In today’s world of downloading and streaming music, it would seem as if people have forgotten about vinyl. It is a lot easier to buy a song on iTunes, stream it from Spotify, download it from a blog than it is making a trip to the local record store. However according to this recent article from Sound & Vision vinyl is still growing and it’s no longer DJ’s that are the one’s collecting vinyl. Read

“They say that when everyone’s hip to a trend, it’s no longer hip. That’s why I was surprised when I walked into L.A.’s Amoeba Music a couple of months ago and saw that not only were their offerings of vinyl records growing, they’d added a large display of turntables and accessories — including a mega-groovy spiral-patterned Amoeba Music turntable mat. I figured Amoeba’s hipster/music geek clientele might have moved on to a new trend, but no.


According to floor manager Daniel Tures, vinyl sales are still increasing. “It has gone way up, especially in the past two years,” he said. He also reported some surprising trends in the growing and evolving vinyl biz.


I assumed that many, perhaps most, of the vinyl shoppers at Amoeba would be DJs, but according to Tures that era is closing. “The biggest sellers in vinyl used to be 12-inch dance records, but the DJs are abandoning vinyl,” he said. “Being a DJ means you have to transport your whole music collection, and your albums get lost, stolen or damaged when you’re hauling them around a lot. It’s way easier to show up at a club with a laptop. And it makes you look uncool if you’re carrying around heavy boxes and sweating a lot.”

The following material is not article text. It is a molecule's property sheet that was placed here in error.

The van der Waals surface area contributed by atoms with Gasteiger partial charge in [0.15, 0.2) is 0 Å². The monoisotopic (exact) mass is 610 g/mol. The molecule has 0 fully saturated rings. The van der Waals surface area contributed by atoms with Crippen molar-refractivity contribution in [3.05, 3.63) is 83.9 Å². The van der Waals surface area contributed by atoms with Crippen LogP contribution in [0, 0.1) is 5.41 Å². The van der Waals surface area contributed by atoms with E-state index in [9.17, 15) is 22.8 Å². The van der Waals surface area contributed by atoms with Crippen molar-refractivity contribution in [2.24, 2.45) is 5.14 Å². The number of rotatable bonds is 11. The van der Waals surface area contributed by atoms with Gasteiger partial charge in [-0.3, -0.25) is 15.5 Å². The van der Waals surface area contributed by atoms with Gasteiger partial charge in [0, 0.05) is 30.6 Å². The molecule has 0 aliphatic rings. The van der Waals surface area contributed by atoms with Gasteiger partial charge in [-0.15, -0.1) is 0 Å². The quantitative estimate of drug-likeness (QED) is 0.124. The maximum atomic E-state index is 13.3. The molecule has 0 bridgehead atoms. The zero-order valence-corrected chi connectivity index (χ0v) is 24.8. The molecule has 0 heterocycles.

So who’s buying vinyl these days? According to Tures, it’s “the people who were buying CDs.” He says that while it might seem that most of the customers are young people getting into vinyl for the first time, the vinyl racks also attract a good number of customers who are old enough to have lived through vinyl’s heyday in the 1960s and ’70s.


Having visited Amoeba often during the last decade to pick through the jazz vinyl racks, I of course thought that many of the vinyl shoppers would be like me: fuddy-duddies looking for records by Oscar Peterson or Maria Callas. Wrong again. “It’s mostly rock, soul, and oldies,” Tures said.


“People don’t want the CD anymore,” he continued. “They just want the MP3 and the vinyl. A lot of times they’ll convert the vinyl to MP3.”


Tures said that while used vinyl sales are the strongest, mainly because the used titles are inexpensive, “New vinyl sales have made a more dramatic climb. It’s up something like 25 percent in the last year. Record labels are realizing that rock listeners want vinyl. There are so many new titles coming out on vinyl that walking into the vinyl section now feels almost like walking into the CD section.” Asked to name the top-selling recent new vinyl titles, Tures hesitated for a moment—“There are so many!” he said—then noted that “we keep running out of the new Tom Waits album” and that the recent reissues by The Smiths are also selling well on vinyl.


So why is a format that’s more than 100 years old growing when sales of CDs are falling off a cliff? “When you want to sit down and listen to your favorite music, vinyl is the best choice,” Tures said. “It’s truer to the music, truer to the original vision of the artist. For many people, it’s now the format of choice.”



Drew Pierce

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